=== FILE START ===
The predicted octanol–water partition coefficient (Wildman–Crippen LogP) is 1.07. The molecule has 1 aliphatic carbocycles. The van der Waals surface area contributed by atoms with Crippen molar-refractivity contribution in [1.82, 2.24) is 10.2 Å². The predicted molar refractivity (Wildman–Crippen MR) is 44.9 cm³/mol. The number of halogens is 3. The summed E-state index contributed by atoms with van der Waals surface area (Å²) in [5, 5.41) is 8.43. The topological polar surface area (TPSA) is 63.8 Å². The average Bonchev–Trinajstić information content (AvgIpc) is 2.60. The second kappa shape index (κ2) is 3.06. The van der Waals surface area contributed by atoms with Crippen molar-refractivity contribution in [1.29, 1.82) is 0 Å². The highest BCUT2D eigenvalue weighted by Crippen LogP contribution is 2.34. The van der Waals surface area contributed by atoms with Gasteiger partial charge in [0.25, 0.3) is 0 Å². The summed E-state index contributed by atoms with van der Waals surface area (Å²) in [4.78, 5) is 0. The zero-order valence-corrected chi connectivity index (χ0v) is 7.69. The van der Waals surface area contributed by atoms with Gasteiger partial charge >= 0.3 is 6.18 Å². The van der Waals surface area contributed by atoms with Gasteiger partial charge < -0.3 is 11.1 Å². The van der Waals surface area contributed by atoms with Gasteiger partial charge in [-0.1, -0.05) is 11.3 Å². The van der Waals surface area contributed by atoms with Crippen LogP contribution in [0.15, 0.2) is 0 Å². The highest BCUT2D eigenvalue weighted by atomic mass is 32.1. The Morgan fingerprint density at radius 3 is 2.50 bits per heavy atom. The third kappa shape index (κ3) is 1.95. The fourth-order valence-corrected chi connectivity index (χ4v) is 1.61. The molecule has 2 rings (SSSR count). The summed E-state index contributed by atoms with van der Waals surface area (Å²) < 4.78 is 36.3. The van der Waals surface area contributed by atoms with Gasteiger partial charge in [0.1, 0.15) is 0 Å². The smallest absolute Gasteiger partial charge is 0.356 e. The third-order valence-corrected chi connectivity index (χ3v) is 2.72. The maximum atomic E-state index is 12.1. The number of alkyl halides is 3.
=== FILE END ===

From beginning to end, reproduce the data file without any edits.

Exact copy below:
The predicted octanol–water partition coefficient (Wildman–Crippen LogP) is 1.07. The molecule has 1 aliphatic carbocycles. The van der Waals surface area contributed by atoms with Crippen molar-refractivity contribution in [1.82, 2.24) is 10.2 Å². The predicted molar refractivity (Wildman–Crippen MR) is 44.9 cm³/mol. The number of halogens is 3. The summed E-state index contributed by atoms with van der Waals surface area (Å²) in [5, 5.41) is 8.43. The topological polar surface area (TPSA) is 63.8 Å². The average Bonchev–Trinajstić information content (AvgIpc) is 2.60. The second kappa shape index (κ2) is 3.06. The van der Waals surface area contributed by atoms with Crippen molar-refractivity contribution in [1.29, 1.82) is 0 Å². The highest BCUT2D eigenvalue weighted by Crippen LogP contribution is 2.34. The van der Waals surface area contributed by atoms with Gasteiger partial charge in [0.25, 0.3) is 0 Å². The summed E-state index contributed by atoms with van der Waals surface area (Å²) in [4.78, 5) is 0. The zero-order valence-corrected chi connectivity index (χ0v) is 7.69. The van der Waals surface area contributed by atoms with Gasteiger partial charge >= 0.3 is 6.18 Å². The van der Waals surface area contributed by atoms with Gasteiger partial charge < -0.3 is 11.1 Å². The van der Waals surface area contributed by atoms with Gasteiger partial charge in [-0.1, -0.05) is 11.3 Å². The van der Waals surface area contributed by atoms with Crippen LogP contribution in [0.15, 0.2) is 0 Å². The highest BCUT2D eigenvalue weighted by atomic mass is 32.1. The Morgan fingerprint density at radius 3 is 2.50 bits per heavy atom. The third kappa shape index (κ3) is 1.95. The fourth-order valence-corrected chi connectivity index (χ4v) is 1.61. The molecule has 2 rings (SSSR count). The summed E-state index contributed by atoms with van der Waals surface area (Å²) < 4.78 is 36.3. The van der Waals surface area contributed by atoms with Gasteiger partial charge in [0.1, 0.15) is 0 Å². The smallest absolute Gasteiger partial charge is 0.356 e. The third-order valence-corrected chi connectivity index (χ3v) is 2.72. The maximum atomic E-state index is 12.1. The number of alkyl halides is 3.